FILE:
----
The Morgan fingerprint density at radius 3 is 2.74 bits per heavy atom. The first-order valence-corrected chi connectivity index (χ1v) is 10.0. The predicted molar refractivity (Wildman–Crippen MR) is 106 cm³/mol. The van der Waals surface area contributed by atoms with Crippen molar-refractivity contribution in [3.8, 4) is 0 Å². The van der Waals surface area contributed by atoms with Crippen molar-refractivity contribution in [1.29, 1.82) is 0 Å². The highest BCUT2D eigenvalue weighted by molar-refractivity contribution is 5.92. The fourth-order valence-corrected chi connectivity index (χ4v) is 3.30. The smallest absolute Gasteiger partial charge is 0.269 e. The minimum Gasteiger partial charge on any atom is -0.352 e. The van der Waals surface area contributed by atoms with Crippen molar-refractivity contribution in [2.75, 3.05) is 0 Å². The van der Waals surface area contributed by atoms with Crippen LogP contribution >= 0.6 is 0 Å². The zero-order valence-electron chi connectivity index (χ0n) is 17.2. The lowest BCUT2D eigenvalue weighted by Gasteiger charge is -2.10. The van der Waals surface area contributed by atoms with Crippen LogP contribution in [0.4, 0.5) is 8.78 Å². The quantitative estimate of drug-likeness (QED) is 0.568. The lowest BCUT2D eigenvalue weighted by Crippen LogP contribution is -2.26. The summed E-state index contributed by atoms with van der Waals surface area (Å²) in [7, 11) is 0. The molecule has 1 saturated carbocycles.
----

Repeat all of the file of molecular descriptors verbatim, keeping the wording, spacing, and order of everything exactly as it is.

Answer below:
The Morgan fingerprint density at radius 3 is 2.74 bits per heavy atom. The first-order valence-corrected chi connectivity index (χ1v) is 10.0. The predicted molar refractivity (Wildman–Crippen MR) is 106 cm³/mol. The van der Waals surface area contributed by atoms with Crippen molar-refractivity contribution in [3.8, 4) is 0 Å². The van der Waals surface area contributed by atoms with Crippen molar-refractivity contribution in [1.29, 1.82) is 0 Å². The highest BCUT2D eigenvalue weighted by molar-refractivity contribution is 5.92. The fourth-order valence-corrected chi connectivity index (χ4v) is 3.30. The smallest absolute Gasteiger partial charge is 0.269 e. The minimum Gasteiger partial charge on any atom is -0.352 e. The van der Waals surface area contributed by atoms with Crippen molar-refractivity contribution in [2.75, 3.05) is 0 Å². The van der Waals surface area contributed by atoms with Crippen LogP contribution >= 0.6 is 0 Å². The zero-order valence-electron chi connectivity index (χ0n) is 17.2. The lowest BCUT2D eigenvalue weighted by Gasteiger charge is -2.10. The van der Waals surface area contributed by atoms with Crippen LogP contribution in [0.4, 0.5) is 8.78 Å². The quantitative estimate of drug-likeness (QED) is 0.568. The lowest BCUT2D eigenvalue weighted by Crippen LogP contribution is -2.26. The summed E-state index contributed by atoms with van der Waals surface area (Å²) in [7, 11) is 0. The molecule has 1 saturated carbocycles.